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Is Ketorolac (Toradol) an Effective Intra-Articular Injection?

Ketorolac Tromethamine, often referred by its trade name toradol, is an injectable non-steroidal anti-inflammatory drug (NSAID). Like all NSAIDS, it has anti-inflammatory, analgesic and antipyretic properties and is a non-selective COX inhibitor. It is frequently used to treat pain in a variety of clinical settings. Although there are oral formulations, it is more commonly used as an intravenous or intramuscular injection, or as ophthalmologic drops. A growing utilization among orthopedists and sports medicine physicians is to use it for intra-articular analgesia and anti-inflammatory. Although generally not well studied, this article seeks to review the evidence of that indication.
Intra-articular ketorolac appears to be safe. Previous studies have identified no detrimental effects of intra-articular NSAID injections on articular cartilage, ligaments or kinematic function of native knees in animal models [5, 9]. Interestingly, plasma concentrations of intra-articular ketorolac given intra-articularly were similar to intramuscular concentrations when given prior to total hip arthroplasty [13].
Ketorolac has been considered as either an adjunct or replacement for corticosteroid injections. Park et al compared ultrasound guided intra-articular ketorolac versus corticosteroid injection in osteoarthritis of the hip and found ketorolac to be as effective as corticosteroid injection at 1, 3 and 6 months [4]. Although not ketorolac specifically, Unlu at al found that intra-articular tenoxicam was safe and effective for reducing pain and functional disability in patients with knee OA until the 6-month follow-up [7]. Bellamy et al found similar pain relief between ketorolac and corticosteroids for knee osteoarthritis, and noted that ketorolac presented a cost savings of 143% when compared to corticosteroids [14]. These studies provide the first data that intra-articular ketorolac are likely non-inferior to corticosteroids, and potentially superior and less expensive.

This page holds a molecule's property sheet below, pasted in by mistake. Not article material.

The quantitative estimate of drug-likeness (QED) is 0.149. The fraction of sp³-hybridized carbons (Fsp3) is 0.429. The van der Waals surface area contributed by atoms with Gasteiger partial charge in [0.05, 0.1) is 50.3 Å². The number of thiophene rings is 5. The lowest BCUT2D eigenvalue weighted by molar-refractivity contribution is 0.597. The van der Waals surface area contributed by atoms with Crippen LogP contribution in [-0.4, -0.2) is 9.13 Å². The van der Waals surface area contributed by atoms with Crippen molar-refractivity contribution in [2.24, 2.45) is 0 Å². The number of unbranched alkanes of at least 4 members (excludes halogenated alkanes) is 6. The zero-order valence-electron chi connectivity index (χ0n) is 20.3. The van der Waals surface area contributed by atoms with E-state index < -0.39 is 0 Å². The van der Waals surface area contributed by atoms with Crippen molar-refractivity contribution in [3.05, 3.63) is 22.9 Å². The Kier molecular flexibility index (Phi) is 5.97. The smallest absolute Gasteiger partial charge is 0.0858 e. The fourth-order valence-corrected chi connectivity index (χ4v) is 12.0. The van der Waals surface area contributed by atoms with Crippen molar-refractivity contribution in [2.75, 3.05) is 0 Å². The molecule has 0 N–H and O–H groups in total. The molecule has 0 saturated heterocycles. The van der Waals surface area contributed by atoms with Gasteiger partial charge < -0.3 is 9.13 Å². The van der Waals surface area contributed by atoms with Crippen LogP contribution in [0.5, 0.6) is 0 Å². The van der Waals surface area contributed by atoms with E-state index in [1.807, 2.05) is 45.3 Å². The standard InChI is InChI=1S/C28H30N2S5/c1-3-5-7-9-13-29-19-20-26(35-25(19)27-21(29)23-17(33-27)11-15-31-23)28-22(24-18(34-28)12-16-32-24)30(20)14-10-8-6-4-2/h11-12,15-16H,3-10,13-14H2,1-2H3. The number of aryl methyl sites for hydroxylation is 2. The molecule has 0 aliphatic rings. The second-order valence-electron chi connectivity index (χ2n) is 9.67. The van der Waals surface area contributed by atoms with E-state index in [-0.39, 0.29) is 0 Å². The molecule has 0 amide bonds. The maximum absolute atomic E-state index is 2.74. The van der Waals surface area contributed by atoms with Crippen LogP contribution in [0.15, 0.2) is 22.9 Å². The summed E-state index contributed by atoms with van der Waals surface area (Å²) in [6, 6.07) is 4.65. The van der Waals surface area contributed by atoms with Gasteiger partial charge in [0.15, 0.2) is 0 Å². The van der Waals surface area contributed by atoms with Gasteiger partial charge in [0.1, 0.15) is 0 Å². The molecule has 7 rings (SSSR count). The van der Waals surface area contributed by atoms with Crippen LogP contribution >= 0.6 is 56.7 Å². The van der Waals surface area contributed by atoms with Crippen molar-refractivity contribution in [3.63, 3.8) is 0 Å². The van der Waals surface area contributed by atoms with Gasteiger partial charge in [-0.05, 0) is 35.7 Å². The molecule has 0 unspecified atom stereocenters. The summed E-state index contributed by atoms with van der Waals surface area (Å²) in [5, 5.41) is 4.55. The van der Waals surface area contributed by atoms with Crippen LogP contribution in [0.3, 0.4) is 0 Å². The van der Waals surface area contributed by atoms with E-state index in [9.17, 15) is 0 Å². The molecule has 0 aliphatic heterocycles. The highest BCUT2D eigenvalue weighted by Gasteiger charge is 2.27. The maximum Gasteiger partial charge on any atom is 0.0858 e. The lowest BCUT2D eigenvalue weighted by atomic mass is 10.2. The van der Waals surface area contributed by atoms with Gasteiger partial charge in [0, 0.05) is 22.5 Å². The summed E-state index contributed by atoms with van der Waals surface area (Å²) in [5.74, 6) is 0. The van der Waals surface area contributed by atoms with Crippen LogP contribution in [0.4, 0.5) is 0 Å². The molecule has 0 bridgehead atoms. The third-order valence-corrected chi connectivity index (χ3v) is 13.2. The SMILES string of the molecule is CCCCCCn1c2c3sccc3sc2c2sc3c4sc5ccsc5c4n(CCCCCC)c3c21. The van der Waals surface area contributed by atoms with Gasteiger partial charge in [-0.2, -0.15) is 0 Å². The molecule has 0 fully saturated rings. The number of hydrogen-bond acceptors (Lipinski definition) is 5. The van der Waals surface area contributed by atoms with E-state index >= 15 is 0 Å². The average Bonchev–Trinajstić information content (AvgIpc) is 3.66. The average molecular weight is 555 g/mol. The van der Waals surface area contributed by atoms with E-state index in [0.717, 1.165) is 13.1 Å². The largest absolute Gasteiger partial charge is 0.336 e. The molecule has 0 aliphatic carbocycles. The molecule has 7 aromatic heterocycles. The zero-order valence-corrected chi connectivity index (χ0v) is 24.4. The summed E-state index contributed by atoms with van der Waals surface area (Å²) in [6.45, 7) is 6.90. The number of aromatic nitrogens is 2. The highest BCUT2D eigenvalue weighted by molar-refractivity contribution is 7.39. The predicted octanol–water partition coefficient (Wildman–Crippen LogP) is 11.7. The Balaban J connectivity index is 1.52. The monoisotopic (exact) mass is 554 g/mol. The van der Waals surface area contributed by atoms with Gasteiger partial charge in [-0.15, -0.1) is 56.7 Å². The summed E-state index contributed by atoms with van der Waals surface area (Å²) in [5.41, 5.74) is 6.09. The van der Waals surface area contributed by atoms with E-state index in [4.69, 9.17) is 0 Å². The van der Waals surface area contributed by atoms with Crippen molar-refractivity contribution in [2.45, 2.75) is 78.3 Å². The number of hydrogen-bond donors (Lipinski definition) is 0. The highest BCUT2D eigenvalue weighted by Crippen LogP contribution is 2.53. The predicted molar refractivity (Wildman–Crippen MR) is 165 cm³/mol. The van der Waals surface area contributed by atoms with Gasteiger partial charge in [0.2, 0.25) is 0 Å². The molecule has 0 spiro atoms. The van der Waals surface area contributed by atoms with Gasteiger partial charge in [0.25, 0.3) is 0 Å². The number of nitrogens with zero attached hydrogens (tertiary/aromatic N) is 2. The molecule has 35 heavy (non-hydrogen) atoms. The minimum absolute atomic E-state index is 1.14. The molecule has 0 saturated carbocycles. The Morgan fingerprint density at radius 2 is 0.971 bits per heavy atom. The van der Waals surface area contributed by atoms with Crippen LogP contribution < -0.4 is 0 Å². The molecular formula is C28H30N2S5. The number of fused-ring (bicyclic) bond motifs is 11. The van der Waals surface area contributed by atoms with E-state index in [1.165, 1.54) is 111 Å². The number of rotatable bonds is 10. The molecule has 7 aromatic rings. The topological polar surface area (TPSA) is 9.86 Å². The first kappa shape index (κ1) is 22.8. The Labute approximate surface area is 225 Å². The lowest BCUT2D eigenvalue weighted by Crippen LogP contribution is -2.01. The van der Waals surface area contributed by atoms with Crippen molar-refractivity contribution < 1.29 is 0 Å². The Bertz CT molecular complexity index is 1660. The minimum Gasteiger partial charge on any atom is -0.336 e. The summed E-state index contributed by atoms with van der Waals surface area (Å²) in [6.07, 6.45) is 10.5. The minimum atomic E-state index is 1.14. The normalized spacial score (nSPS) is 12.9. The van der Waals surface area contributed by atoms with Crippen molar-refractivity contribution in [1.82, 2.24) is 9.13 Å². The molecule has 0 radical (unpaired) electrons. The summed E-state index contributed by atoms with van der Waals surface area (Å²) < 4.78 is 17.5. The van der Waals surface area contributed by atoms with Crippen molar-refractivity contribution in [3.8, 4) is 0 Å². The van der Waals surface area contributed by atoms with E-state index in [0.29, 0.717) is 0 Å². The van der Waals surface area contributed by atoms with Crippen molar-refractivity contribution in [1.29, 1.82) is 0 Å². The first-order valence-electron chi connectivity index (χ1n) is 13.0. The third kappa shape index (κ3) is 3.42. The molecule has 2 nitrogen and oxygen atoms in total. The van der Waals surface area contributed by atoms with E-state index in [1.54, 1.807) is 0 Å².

It is worth noting that in in vitro studies, ketorolac (and PRP) were inferior to methylprednisolone when measuring inflammatory markers in the lab [12]. The clinical significance of this is not known.
In patients with adhesive capsulitis, intra-articular ketorolac was as effective as steroid injections alone in pain relief and functional improvement in patients with frozen shoulder and more improvement in passive abduction and external rotation were observed than steroid injection alone at 3 and 6 months [10]. Lee et al found that when ketorolac was added to hyaluronic acid injection, patients showed more rapid analgesic onset than intra-articular HA alone and did not induce any serious complications [1].
Ketorolac has a role in postoperative management as well. Intra-articular ketorolac status post knee arthroplasty resulted in reduced morphine consumption, reduced pain intensity, increased mobility and earlier readiness for hospital discharge [2]. In patients undergoing arthroscopy, ropivacaine plus morphine and ketorolac immediately post op had a significant reduction in visual analog score up to 24 hours post op [3]. In fact, when measuring post-arthroscopy analgesia, ketorolac was superior to morphine and bupivacaine up to 24 hours [6]. Another study showed no benefit with repeat boluses after the first initial injection [11].